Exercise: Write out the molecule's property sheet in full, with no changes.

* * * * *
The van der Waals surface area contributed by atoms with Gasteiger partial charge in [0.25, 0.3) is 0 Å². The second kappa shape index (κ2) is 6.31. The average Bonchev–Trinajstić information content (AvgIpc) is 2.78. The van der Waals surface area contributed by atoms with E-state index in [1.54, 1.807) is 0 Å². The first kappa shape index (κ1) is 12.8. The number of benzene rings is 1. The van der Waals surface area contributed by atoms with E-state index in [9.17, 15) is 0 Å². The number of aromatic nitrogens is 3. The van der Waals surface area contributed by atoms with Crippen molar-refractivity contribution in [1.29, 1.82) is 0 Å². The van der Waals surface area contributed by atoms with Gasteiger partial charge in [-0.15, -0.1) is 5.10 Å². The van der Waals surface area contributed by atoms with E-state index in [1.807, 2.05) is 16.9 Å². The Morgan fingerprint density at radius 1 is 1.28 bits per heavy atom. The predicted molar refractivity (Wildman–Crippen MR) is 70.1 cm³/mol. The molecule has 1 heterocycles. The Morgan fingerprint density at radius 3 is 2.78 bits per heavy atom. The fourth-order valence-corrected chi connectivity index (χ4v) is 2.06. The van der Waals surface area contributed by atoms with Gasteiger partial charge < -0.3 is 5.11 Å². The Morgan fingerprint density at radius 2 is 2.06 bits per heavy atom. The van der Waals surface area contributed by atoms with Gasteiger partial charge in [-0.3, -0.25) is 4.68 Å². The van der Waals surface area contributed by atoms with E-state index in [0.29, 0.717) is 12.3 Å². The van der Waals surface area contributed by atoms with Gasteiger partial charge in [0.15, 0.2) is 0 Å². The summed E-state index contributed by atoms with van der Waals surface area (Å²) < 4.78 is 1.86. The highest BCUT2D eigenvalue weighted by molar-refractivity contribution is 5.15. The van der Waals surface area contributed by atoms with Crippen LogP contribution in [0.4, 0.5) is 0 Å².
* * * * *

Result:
The van der Waals surface area contributed by atoms with Gasteiger partial charge in [0.25, 0.3) is 0 Å². The second kappa shape index (κ2) is 6.31. The average Bonchev–Trinajstić information content (AvgIpc) is 2.78. The van der Waals surface area contributed by atoms with E-state index in [1.54, 1.807) is 0 Å². The first kappa shape index (κ1) is 12.8. The number of benzene rings is 1. The van der Waals surface area contributed by atoms with E-state index in [9.17, 15) is 0 Å². The number of aromatic nitrogens is 3. The van der Waals surface area contributed by atoms with Crippen molar-refractivity contribution in [1.29, 1.82) is 0 Å². The van der Waals surface area contributed by atoms with Gasteiger partial charge in [-0.15, -0.1) is 5.10 Å². The van der Waals surface area contributed by atoms with E-state index in [1.807, 2.05) is 16.9 Å². The Morgan fingerprint density at radius 1 is 1.28 bits per heavy atom. The predicted molar refractivity (Wildman–Crippen MR) is 70.1 cm³/mol. The molecule has 1 heterocycles. The Morgan fingerprint density at radius 3 is 2.78 bits per heavy atom. The fourth-order valence-corrected chi connectivity index (χ4v) is 2.06. The van der Waals surface area contributed by atoms with Gasteiger partial charge < -0.3 is 5.11 Å². The Morgan fingerprint density at radius 2 is 2.06 bits per heavy atom. The van der Waals surface area contributed by atoms with Gasteiger partial charge in [-0.3, -0.25) is 4.68 Å². The van der Waals surface area contributed by atoms with E-state index in [0.29, 0.717) is 12.3 Å². The van der Waals surface area contributed by atoms with Gasteiger partial charge in [0.15, 0.2) is 0 Å². The summed E-state index contributed by atoms with van der Waals surface area (Å²) < 4.78 is 1.86. The highest BCUT2D eigenvalue weighted by molar-refractivity contribution is 5.15. The van der Waals surface area contributed by atoms with Crippen LogP contribution in [0.4, 0.5) is 0 Å².